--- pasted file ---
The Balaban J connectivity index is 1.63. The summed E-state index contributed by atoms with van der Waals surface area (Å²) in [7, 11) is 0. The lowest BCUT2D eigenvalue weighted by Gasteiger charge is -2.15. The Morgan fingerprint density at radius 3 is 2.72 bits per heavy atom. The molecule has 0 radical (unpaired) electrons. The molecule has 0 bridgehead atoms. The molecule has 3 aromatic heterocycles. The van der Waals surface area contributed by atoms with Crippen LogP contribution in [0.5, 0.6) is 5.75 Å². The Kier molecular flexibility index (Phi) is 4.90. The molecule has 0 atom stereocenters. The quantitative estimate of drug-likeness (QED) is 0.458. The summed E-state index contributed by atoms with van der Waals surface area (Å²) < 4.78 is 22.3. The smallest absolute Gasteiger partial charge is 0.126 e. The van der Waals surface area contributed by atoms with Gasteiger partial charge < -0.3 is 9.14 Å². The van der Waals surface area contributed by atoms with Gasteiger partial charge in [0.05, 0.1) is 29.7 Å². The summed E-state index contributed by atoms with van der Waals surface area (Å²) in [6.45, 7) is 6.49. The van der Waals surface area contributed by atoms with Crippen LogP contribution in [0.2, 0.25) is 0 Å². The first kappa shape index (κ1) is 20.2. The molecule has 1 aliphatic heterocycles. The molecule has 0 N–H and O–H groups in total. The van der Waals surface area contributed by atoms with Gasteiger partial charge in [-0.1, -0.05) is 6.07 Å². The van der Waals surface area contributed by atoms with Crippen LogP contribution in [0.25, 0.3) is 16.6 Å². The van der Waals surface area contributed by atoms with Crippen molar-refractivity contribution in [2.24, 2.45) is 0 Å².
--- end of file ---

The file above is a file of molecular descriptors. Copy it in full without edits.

The Balaban J connectivity index is 1.63. The summed E-state index contributed by atoms with van der Waals surface area (Å²) in [7, 11) is 0. The lowest BCUT2D eigenvalue weighted by Gasteiger charge is -2.15. The Morgan fingerprint density at radius 3 is 2.72 bits per heavy atom. The molecule has 0 radical (unpaired) electrons. The molecule has 0 bridgehead atoms. The molecule has 3 aromatic heterocycles. The van der Waals surface area contributed by atoms with Crippen LogP contribution in [0.5, 0.6) is 5.75 Å². The Kier molecular flexibility index (Phi) is 4.90. The molecule has 0 atom stereocenters. The quantitative estimate of drug-likeness (QED) is 0.458. The summed E-state index contributed by atoms with van der Waals surface area (Å²) < 4.78 is 22.3. The smallest absolute Gasteiger partial charge is 0.126 e. The van der Waals surface area contributed by atoms with Gasteiger partial charge < -0.3 is 9.14 Å². The van der Waals surface area contributed by atoms with Gasteiger partial charge in [0.05, 0.1) is 29.7 Å². The summed E-state index contributed by atoms with van der Waals surface area (Å²) in [6.45, 7) is 6.49. The van der Waals surface area contributed by atoms with Crippen LogP contribution in [0.2, 0.25) is 0 Å². The first kappa shape index (κ1) is 20.2. The molecule has 1 aliphatic heterocycles. The molecule has 0 N–H and O–H groups in total. The van der Waals surface area contributed by atoms with Gasteiger partial charge in [-0.1, -0.05) is 6.07 Å². The van der Waals surface area contributed by atoms with Crippen LogP contribution in [0.25, 0.3) is 16.6 Å². The van der Waals surface area contributed by atoms with Crippen molar-refractivity contribution in [2.24, 2.45) is 0 Å².